These driverless vehicles aren’t quite road ready



From the Whizzy Wheels Academy series

Another series of board books about trucks hopes to find an audience in a crowded marketplace.

The premise is simple—chunky, rather generic-looking vehicles attend Whizzy Wheels Academy to learn driving skills from their instructor, Rusty, a yellow pickup truck. Like the other vehicles in the class, red tractor Tess sports a smile between her headlights. Rusty has a mustache (maybe to make him look older?). All the trucks have large eyeballs in their windshields—Tess’ are lashed—but no drivers in sight. Tess thinks she already knows everything a tractor needs to know. She wants to go “faster.” She gets stuck in the mud and must be rescued by Rusty and Lenny the loader. This turn of events comes across as more than a bit sexist since Tess is the only female in the truck fleet (or at least the only one with eyelashes). In contrast, Fergus the Fire Engine, publishing simultaneously, gets a gold star from Rusty for rescuing a man from a burning building and putting out the fire, all without help from a firefighter. With two to eight lines of text per page, complicated storylines, and blatant character-education messages, these stories are not ideally suited for very young children and should be regarded as an additional purchase at best for older children desperate for new books about trucks.

These driverless vehicles aren’t quite road ready . (Board book. 2-4)

Pub Date: Nov. 6, 2018

ISBN: 978-1-78603-310-9

Page Count: 24

Publisher: QEB Publishing

Review Posted Online: Dec. 5, 2018

Kirkus Reviews Issue: Jan. 1, 2019

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Beloved Little Blue takes a bit of the mystery—and fear—out of Halloween costumes.


A lift-the-flap book gives the littlest trick-or-treaters some practice identifying partygoers under their costumes.

Little Blue Truck and his buddy Toad are off to a party, and they invite readers (and a black cat) along for the ride: “ ‘Beep! Beep! Beep!’ / says Little Blue. / ‘It’s Halloween!’ / You come, too.” As they drive, they are surprised (and joined) by many of their friends in costume. “Who’s that in a tutu / striking a pose / up on the tiniest / tips of her toes? / Under the mask / who do you see?” Lifting the flap unmasks a friend: “ ‘Quack!’ says the duck. / ‘It’s me! It’s me!’ ” The sheep is disguised as a clown, the cow’s a queen, the pig’s a witch, the hen and her chick are pirates, and the horse is a dragon. Not to be left out, Little Blue has a costume, too. The flaps are large and sturdy, and enough of the animals’ characteristic features are visible under and around the costumes that little ones will be able to make successful guesses even on the first reading. Lovely curvy shapes and autumn colors fade to dusky blues as night falls, and children are sure to notice the traditional elements of a Halloween party: apple bobbing, lit jack-o’-lanterns, and punch and treats.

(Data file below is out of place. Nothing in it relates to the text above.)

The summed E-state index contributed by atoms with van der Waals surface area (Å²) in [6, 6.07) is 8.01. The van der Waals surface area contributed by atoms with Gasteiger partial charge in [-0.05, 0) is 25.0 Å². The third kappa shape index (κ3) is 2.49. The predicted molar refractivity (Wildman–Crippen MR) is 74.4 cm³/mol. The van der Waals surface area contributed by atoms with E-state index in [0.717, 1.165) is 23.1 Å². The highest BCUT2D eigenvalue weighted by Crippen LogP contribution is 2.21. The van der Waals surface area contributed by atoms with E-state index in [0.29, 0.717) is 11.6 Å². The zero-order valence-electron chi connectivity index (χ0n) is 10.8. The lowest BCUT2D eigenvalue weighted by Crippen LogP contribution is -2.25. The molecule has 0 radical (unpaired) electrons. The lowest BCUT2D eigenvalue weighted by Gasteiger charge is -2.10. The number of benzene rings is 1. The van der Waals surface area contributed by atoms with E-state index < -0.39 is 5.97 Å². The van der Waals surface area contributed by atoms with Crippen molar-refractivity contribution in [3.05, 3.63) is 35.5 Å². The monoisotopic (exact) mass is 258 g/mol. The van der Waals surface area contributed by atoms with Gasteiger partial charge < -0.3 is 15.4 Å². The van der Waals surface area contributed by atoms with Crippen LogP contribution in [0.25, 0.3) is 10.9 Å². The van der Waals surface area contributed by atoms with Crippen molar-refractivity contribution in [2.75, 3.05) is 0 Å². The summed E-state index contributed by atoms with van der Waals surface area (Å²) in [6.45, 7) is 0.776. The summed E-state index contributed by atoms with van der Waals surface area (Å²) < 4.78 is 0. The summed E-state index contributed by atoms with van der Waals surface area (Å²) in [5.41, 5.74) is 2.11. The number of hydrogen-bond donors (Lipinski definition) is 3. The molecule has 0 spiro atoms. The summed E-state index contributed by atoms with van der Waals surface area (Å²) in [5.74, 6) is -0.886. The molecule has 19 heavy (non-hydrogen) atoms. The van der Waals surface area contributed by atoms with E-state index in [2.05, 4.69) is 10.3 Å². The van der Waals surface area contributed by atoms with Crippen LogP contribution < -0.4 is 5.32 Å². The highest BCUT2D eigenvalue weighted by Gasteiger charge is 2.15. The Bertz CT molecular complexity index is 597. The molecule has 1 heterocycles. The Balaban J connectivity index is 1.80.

Beloved Little Blue takes a bit of the mystery—and fear—out of Halloween costumes. (Board book. 2-4)

Pub Date: July 5, 2016

ISBN: 978-0-544-77253-3

Page Count: 16

Publisher: HMH Books

Review Posted Online: July 20, 2016

Kirkus Reviews Issue: Aug. 1, 2016

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From the predictable text to the just-right surprise ending, there’s plenty here to entice toddler readers.


From the Little Snail series

A class of cheery animals leave school with their caregivers, minus Little Snail, who carries a secret on their back.

School’s out, and this class is ready to go! This agreeable Chinese import follows a satisfyingly predictable pattern: First there is a double-page spread of a different animal saying farewell to Little Snail, followed by a spread describing the way the critter gets home. Within its succinct pattern there’s a large variety of transportation options, from biking to public transit to car, meaning that most toddlers will relate to at least one of the methods. Additionally, not all the adults picking up youngsters are identified by relationship, allowing space for various child care arrangements. Once all the other animals have gone, there’s a mysterious, dark-green spread with only a giant “Whoosh!” on it—and the turn of the page reveals Little Snail inside their shell. Surprise! “Little Snail is always the first to get home!” Bold, matte prints infuse the cartoon-style animals with personality, from a speckled bear running for the bus and a frolicking pig with movement lines and braids askew to the low, solid-looking snail. A limited palette of rust, forest green, and mustard yellow creates just enough contrast within the distinctive animal prints. Occasionally, the eyes are oddly placed, veering toward cubism, but most retain a childlike charm.

From the predictable text to the just-right surprise ending, there’s plenty here to entice toddler readers. (Board book. 2-4)

Pub Date: July 28, 2020

ISBN: 978-1-4521-8358-9

Page Count: 32

Publisher: Chronicle Books

Review Posted Online: June 3, 2020

Kirkus Reviews Issue: June 15, 2020

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